The global economic crisis of 2008 began with the collapse of the U.S. mortgage market and quickly spread around the world, affecting the economies of other nations and impacting all aspects of the international economy, including global trade. Since the 1990s, multilateral trade agreements and organizations such as the World Trade Organization have accelerated growth in free trade, enabling goods and services to cross borders more freely than in the past. The global financial crunch, however, impacted this global marketplace in several significant ways.
Decline in Trade
The most obvious effect of the international economic crisis has been a reduction in overall trade activity among nations. The Federal Reserve Bank of Dallas reported in 2009 that international trade declined nearly 12 percent that year. For leading economic powers such as the United States, exports declined by 13.6 percent, while developing nations experienced a smaller decline of about seven percent, the Dallas Fed reported.
Limited Trade Finance
Trade finance, according to the Dallas Federal Reserve bank, includes loans and insurance policies tied to international transactions, including credit given by exporters and guarantees given by export credit agencies. The global financial crisis, however, reduced the market for trade finance, making it more difficult to obtain credit for global transactions. The International Centre for Trade and Sustainable Development (ICTSD) reported in 2008 that the lack of affordable trade finance especially affects developing nations, which rely on such financing to fully participate in the global economy. Without access to affordable financing, international trade is less able to absorb the effects of a global recession, according to ICTSD.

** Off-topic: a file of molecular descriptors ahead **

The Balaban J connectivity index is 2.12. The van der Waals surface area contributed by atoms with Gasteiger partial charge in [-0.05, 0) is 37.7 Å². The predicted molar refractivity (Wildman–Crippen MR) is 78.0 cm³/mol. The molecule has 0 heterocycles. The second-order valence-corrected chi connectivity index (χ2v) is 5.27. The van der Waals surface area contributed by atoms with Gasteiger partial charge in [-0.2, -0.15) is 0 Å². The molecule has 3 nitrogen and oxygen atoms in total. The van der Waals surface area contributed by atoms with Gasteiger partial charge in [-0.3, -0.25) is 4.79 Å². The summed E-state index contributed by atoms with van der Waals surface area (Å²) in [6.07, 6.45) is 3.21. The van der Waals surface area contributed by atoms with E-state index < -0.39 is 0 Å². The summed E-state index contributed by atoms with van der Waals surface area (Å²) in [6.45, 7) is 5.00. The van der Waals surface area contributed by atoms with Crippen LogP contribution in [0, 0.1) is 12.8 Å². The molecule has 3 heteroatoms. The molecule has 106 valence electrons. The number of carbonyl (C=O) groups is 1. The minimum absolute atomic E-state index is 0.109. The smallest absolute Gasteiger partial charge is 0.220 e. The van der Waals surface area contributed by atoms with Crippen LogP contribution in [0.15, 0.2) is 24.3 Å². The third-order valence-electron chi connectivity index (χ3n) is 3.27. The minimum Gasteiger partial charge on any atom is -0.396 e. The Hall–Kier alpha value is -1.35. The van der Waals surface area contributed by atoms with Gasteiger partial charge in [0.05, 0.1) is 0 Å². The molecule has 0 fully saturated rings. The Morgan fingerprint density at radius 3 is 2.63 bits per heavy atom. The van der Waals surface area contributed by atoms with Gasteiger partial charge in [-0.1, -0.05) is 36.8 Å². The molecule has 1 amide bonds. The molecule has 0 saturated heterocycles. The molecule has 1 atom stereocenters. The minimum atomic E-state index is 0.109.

Declining Export Revenues
A reduction in overall trade activity means nations export fewer goods. The Congressional Research Service (CRS), in a report on the global economic crisis and its effects, wrote that exports help nations obtain the foreign funds needed to buy imports and pay foreign debt. A decline in export revenues reduces the value of a country's currency, which raises interest rates for households, companies and government entities, according to CRS.
An increase in free trade reduces protectionist policies, such as tariffs and quotas, designed to make foreign goods more expensive and thus, less attractive to domestic consumers. Decreases in trade have the opposite effect, however, and result in increased protectionism. The Congressional Research Service reported that the international financial crisis triggered new protectionist measures. Citing World Trade Organization figures, CRS stated that India, China, the European Union, Russia and others enacted new restrictions on trade in the wake of the financial problems that gripped the world in 2008.